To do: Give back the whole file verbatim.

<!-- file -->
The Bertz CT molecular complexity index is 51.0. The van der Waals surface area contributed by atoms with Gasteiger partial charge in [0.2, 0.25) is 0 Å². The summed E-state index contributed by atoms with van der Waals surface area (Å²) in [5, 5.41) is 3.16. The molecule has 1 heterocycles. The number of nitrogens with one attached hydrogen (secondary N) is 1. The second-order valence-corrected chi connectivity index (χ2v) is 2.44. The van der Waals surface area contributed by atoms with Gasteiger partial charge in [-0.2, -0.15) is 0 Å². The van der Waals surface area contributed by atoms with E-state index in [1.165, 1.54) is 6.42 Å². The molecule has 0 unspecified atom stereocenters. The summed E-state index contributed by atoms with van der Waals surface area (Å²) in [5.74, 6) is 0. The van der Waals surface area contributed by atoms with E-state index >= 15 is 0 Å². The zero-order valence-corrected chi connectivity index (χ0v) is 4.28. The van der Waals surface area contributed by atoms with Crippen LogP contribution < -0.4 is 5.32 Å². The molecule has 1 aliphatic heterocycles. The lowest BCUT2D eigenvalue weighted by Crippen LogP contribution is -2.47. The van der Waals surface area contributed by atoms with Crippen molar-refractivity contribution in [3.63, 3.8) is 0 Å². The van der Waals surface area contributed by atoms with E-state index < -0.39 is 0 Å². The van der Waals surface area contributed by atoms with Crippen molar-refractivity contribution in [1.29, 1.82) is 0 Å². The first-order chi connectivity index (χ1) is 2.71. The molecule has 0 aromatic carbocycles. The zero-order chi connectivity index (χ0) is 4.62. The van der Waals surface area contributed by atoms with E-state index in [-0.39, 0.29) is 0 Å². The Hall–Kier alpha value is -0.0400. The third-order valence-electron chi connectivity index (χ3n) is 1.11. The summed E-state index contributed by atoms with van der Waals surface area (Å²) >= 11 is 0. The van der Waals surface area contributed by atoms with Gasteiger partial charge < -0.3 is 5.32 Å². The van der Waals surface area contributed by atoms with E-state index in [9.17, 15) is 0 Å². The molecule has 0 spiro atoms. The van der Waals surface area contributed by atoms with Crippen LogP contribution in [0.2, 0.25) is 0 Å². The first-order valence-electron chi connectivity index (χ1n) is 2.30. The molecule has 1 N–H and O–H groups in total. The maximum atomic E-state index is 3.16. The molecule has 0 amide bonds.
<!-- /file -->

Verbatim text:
The Bertz CT molecular complexity index is 51.0. The van der Waals surface area contributed by atoms with Gasteiger partial charge in [0.2, 0.25) is 0 Å². The summed E-state index contributed by atoms with van der Waals surface area (Å²) in [5, 5.41) is 3.16. The molecule has 1 heterocycles. The number of nitrogens with one attached hydrogen (secondary N) is 1. The second-order valence-corrected chi connectivity index (χ2v) is 2.44. The van der Waals surface area contributed by atoms with Gasteiger partial charge in [-0.2, -0.15) is 0 Å². The van der Waals surface area contributed by atoms with E-state index in [1.165, 1.54) is 6.42 Å². The molecule has 0 unspecified atom stereocenters. The summed E-state index contributed by atoms with van der Waals surface area (Å²) in [5.74, 6) is 0. The van der Waals surface area contributed by atoms with E-state index >= 15 is 0 Å². The zero-order valence-corrected chi connectivity index (χ0v) is 4.28. The van der Waals surface area contributed by atoms with Crippen LogP contribution < -0.4 is 5.32 Å². The molecule has 1 aliphatic heterocycles. The lowest BCUT2D eigenvalue weighted by Crippen LogP contribution is -2.47. The van der Waals surface area contributed by atoms with Crippen molar-refractivity contribution in [3.63, 3.8) is 0 Å². The van der Waals surface area contributed by atoms with E-state index < -0.39 is 0 Å². The van der Waals surface area contributed by atoms with Crippen molar-refractivity contribution in [1.29, 1.82) is 0 Å². The first-order chi connectivity index (χ1) is 2.71. The molecule has 0 aromatic carbocycles. The zero-order chi connectivity index (χ0) is 4.62. The van der Waals surface area contributed by atoms with E-state index in [-0.39, 0.29) is 0 Å². The Hall–Kier alpha value is -0.0400. The third-order valence-electron chi connectivity index (χ3n) is 1.11. The summed E-state index contributed by atoms with van der Waals surface area (Å²) >= 11 is 0. The van der Waals surface area contributed by atoms with Gasteiger partial charge < -0.3 is 5.32 Å². The van der Waals surface area contributed by atoms with E-state index in [9.17, 15) is 0 Å². The molecule has 0 spiro atoms. The van der Waals surface area contributed by atoms with Crippen LogP contribution in [0.2, 0.25) is 0 Å². The first-order valence-electron chi connectivity index (χ1n) is 2.30. The molecule has 1 N–H and O–H groups in total. The maximum atomic E-state index is 3.16. The molecule has 0 amide bonds.